Griffiths, M. D., & Shuckford, G. L. (1989). Desensitization to television violence: A new model. New Ideas in Psychology, 7 (1), 85-89.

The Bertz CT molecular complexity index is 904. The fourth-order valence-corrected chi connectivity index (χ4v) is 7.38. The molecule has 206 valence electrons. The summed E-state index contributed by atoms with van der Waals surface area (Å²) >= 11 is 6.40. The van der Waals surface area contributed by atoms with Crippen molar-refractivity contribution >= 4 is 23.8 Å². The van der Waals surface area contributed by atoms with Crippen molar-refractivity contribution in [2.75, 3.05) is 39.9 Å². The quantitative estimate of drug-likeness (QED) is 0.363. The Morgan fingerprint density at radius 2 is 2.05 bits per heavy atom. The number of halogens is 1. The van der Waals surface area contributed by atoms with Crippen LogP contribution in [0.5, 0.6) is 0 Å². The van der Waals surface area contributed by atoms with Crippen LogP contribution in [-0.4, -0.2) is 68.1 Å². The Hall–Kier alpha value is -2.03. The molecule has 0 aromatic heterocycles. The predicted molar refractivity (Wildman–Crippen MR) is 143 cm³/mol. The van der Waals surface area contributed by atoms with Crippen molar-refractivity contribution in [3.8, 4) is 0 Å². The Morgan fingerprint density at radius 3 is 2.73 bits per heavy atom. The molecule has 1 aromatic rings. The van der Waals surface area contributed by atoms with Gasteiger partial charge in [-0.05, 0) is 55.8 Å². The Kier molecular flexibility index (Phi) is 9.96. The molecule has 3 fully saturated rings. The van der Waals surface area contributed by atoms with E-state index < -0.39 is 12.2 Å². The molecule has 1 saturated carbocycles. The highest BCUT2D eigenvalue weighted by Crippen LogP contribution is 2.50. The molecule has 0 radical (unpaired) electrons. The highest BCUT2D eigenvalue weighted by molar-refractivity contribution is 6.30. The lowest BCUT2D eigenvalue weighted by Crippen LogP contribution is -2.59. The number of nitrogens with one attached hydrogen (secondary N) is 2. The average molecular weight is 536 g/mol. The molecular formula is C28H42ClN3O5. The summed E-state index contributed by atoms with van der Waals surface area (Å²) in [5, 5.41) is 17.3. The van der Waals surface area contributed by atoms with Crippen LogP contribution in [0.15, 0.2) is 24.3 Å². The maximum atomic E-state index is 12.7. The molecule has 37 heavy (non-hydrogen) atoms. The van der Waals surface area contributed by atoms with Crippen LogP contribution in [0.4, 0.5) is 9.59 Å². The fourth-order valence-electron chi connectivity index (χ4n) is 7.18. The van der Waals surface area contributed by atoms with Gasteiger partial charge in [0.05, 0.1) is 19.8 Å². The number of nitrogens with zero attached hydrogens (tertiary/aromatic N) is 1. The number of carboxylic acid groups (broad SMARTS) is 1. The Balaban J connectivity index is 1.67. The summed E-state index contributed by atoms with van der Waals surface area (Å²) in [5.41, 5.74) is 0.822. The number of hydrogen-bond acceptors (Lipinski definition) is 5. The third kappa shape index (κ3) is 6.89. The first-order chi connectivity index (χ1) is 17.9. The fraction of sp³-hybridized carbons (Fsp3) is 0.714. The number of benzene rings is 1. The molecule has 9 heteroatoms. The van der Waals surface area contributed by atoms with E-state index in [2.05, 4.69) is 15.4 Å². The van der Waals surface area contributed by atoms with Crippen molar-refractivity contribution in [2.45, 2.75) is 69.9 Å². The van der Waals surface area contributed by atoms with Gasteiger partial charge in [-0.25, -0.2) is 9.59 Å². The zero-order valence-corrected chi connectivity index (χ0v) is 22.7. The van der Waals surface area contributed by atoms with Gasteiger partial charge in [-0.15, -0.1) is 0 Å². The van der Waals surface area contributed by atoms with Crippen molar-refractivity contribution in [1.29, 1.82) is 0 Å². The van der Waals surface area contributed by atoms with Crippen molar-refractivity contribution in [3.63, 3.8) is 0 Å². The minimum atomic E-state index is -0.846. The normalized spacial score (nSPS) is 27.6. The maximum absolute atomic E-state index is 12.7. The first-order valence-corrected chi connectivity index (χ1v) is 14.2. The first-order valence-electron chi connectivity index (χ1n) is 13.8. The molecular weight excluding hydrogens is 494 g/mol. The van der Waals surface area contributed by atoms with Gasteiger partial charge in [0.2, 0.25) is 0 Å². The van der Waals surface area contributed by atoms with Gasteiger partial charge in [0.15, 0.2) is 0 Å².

Abstract: Asserts that the desensitization (DSN) process used to explain how high exposure to vicarious violence effectively results in a psychological blunting of the normal emotional responses to violent events and that desensitization theory leaves numerous questions unexplained. A new model is presented to explain the DSN to TV violence in terms of conditioning theory involving ideational processes. It is proposed that DSN occurs when the stimulus or stimuli no longer remain important, stimulating, and/or novel (i.e., the affective elements have habituated producing an insufficient orienting reflex). In terms of viewing violence on TV, it is asserted that DSN occurs when an expectation (formed through past experience) determines the subsequent behavioral response by failing to initiate a psychophysiological reaction to the TV violence. (PsycINFO Database Record (c) 2004 APA, all rights reserved)